We live in a very dangerous world, where chaos and destruction bring misery and decay to millions of people.
Within a country’s armoury, there exist tools other than military action, to express repugnance and abject disagreement to the way things are done in certain countries or areas, by individuals, businesses, and other associations.
In the United Kingdom alone, there exists a list just in excess of 200 pages placing sanctions, embargoes, and restrictions (SERs), on doing business with individuals, businesses, and other organisations.
Such SERs currently span as a non-exhaustive list, the following countries:
Afghanistan, Belarus, Central African republic, Democratic Republic of the Congo, Egypt, Iran, Iraq, Ivory Coast, Liberia, Libya, North Korea, Republic of Guinea, Somalia, South Sudan, Syria, Tunisia, Ukraine, Yemen, and Zimbabwe.
The list can be found at https://www.gov.uk/government/publications/financial-sanctions-consolidated-list-of-targets/consolidated-list-of-targets
The Department of Business, Innovation, and Skills, and Expert Control Organisation first published a business and enterprise guidance note on 3rd August 2015, with regular updates.
What are they?
Sanctions and embargoes are political trade restrictions put in place largely by the United Nations, the European Union, and the United States of America, to maintain or restore international peace and security.
A later blogpost will address the USA’s anti-corruption and anti-bribery mechanisms, with reference to the United States Foreign Corrupt Practices Act, and the ‘Resource Guide to the US Foreign Corrupt Practices Act’ issued by the Criminal Division of the US Department of Justice and the Enforcement Division of the US Securities and Exchange Commission.
What they do?
Such SERs exist to further the aims and objectives of the Common Foreign and Security Policy.
Why they have been imposed, and what they aim to achieve, is set out in each and every individual SER.
The general principle, is to change the behaviour of the target country’s regimes, individuals or groups, which will improve the situation in any given country or region.
Are they legal?
No SER can be applied without in turn ensuring the procedure to put it into effect in the first instance, followed international procedure.
What measures can be put in place?
The most frequently applied measures are:
• embargoes on exporting or supplying arms and associated technical assistance, training and financing
• a ban on exporting equipment that might be used for internal repression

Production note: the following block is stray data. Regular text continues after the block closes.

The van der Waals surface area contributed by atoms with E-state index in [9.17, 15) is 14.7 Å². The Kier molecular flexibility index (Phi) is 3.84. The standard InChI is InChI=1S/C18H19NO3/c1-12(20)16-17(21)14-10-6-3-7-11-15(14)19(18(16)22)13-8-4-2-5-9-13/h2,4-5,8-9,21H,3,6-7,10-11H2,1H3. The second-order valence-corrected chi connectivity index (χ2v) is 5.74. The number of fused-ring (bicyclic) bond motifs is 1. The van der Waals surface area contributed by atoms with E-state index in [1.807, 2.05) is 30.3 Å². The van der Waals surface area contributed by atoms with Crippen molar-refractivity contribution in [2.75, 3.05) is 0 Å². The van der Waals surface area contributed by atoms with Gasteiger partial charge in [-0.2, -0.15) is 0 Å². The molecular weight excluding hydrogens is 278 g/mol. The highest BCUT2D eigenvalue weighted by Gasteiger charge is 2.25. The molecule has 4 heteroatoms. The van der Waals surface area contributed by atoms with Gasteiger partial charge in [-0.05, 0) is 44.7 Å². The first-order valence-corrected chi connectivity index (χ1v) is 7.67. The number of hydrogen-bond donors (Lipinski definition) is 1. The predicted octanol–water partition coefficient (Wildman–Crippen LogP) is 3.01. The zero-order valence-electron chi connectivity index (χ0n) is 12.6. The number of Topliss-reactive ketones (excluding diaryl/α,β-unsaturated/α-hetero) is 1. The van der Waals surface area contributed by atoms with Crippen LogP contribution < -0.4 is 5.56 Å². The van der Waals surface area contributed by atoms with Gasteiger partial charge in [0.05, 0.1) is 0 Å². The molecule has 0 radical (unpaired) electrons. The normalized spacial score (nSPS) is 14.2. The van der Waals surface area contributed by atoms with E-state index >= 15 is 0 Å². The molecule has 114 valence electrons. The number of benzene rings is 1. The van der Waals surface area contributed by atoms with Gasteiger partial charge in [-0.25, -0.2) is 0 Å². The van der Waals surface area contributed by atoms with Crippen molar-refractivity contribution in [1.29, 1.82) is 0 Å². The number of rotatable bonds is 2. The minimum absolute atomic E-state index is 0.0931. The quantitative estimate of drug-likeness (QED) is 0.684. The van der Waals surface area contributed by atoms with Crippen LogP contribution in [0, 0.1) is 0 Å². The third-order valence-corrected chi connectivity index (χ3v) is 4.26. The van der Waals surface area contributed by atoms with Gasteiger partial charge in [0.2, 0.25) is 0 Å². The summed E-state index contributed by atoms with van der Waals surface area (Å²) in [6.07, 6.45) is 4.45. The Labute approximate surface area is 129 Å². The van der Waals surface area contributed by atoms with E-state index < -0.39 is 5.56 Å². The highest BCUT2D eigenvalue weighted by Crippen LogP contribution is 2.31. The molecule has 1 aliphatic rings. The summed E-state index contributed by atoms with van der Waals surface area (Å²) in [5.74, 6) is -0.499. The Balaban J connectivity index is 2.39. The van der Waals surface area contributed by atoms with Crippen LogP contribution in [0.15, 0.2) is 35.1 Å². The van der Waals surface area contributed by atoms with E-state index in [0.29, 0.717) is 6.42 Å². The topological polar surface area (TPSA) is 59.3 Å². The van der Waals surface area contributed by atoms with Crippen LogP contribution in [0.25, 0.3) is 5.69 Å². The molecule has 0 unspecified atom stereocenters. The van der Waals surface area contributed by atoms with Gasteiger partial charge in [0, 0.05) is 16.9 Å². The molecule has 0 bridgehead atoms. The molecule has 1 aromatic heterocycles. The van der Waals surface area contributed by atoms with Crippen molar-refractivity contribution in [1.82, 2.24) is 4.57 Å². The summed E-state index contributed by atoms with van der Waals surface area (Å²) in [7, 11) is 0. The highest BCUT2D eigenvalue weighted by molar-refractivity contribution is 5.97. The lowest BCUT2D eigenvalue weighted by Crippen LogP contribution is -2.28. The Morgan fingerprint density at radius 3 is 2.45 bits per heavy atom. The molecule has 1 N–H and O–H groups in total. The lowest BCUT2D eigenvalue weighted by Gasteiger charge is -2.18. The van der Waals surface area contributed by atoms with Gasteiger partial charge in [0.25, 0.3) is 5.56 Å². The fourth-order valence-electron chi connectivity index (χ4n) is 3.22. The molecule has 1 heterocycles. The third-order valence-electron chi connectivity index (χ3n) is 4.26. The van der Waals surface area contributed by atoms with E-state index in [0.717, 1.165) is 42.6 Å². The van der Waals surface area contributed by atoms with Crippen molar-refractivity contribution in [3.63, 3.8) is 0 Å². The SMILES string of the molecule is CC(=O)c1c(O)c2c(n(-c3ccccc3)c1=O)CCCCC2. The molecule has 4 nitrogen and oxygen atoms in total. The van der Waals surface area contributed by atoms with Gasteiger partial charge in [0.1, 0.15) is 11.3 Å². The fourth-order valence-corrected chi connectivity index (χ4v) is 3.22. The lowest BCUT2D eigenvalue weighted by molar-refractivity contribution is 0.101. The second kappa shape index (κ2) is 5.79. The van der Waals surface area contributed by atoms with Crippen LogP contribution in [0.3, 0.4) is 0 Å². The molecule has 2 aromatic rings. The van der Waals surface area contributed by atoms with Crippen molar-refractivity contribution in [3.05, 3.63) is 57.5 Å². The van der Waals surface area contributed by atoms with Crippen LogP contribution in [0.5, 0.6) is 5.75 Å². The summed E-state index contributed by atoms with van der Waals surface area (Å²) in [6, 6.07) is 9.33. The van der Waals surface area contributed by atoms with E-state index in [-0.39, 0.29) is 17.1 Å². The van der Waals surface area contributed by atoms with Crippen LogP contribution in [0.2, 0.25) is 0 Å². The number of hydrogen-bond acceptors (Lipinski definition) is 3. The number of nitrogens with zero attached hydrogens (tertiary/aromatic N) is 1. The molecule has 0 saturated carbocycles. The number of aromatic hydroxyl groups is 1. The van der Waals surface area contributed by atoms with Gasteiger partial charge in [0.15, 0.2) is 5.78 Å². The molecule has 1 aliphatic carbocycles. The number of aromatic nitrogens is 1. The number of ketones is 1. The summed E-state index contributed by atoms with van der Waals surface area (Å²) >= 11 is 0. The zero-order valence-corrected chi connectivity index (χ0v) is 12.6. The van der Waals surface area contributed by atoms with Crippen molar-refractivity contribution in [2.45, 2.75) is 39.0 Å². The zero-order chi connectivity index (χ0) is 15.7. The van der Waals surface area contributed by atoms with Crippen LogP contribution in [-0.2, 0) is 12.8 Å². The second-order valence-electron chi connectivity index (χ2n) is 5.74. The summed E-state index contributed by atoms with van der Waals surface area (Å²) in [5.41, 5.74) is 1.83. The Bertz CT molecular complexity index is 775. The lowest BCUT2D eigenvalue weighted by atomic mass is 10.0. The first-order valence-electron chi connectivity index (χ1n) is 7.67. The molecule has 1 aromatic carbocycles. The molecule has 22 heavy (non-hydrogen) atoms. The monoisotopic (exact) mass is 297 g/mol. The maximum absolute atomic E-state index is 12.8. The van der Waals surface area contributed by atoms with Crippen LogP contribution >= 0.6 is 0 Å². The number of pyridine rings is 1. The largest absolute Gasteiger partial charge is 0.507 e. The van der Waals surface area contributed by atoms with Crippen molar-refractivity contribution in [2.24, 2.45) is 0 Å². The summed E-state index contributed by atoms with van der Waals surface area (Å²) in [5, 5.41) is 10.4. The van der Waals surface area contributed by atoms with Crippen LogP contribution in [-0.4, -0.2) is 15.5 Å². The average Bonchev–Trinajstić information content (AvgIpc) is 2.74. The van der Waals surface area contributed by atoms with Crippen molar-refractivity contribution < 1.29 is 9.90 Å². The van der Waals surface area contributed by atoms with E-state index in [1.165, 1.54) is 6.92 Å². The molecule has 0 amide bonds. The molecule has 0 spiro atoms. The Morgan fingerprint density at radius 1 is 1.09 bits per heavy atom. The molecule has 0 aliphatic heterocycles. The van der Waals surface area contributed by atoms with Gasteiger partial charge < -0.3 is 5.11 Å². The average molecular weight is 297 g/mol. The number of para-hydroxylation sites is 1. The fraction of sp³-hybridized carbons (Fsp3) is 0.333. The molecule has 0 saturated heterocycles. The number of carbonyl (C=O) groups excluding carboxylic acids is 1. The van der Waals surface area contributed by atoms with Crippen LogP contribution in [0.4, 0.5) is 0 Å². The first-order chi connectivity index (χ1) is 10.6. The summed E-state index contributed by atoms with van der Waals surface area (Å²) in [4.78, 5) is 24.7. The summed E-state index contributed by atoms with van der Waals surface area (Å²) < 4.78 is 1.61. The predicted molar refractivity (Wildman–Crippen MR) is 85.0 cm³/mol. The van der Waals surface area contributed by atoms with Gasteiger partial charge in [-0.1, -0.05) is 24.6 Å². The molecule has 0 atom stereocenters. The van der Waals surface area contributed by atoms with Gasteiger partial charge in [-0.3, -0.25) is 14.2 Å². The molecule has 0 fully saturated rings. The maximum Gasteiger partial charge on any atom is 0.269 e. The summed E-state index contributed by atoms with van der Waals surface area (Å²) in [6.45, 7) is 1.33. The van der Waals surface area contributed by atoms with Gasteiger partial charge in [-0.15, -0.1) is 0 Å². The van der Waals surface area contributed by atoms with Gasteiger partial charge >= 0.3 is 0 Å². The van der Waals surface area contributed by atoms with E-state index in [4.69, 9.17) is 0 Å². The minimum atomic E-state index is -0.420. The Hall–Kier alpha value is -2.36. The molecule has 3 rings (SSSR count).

• financial sanctions on individuals in government, government bodies and associated companies, or terrorist groups and individuals associated with those groups
• travel bans on named individuals
• bans on imports of raw materials or goods from the sanctions target
The Foreign and Commonwealth Office has overall responsibility to put into practice SERs.
What Law governs such SERs?
The obvious Acts of Parliament that apply are the Terrorism Act 2000, and the Bribery Act. There are several other Laws which may also apply in order to impose the SERs.
What if SERs are breached?
Breaching SERs is likely to be a criminal offence which carries with it punishment by way of a fine, and/or imprisonment, together with possible orders for destruction, delivery up, confiscation, etc…
What to do if you are in breach of a SER?
Self-reporting breaches of financial sanctions are to be encouraged. To do so, will not give you a ‘get out jail card’, but it may mitigate your circumstances.
Can breaches be appealed?
Yes. They can.
Can SERs be lifted?
Yes. With financial sanctions, one can apply to Her Majesty’s Treasury for a license or authorisation to release funds frozen from accounts, or to make funds, economic resources, or financial services available.
The Courts may also consider an appeal.
Professor David Rosen is a solicitor-advocate, partner and head of litigation at Darlingtons Solicitors LLP. He is a member of the Society of Legal Scholars, the Royal United Services Institute, and the Association of Certified Fraud Examiners. He is an associate Professor of Law at Brunel University where he regularly lectures on fraud and corruption amongst other topics.
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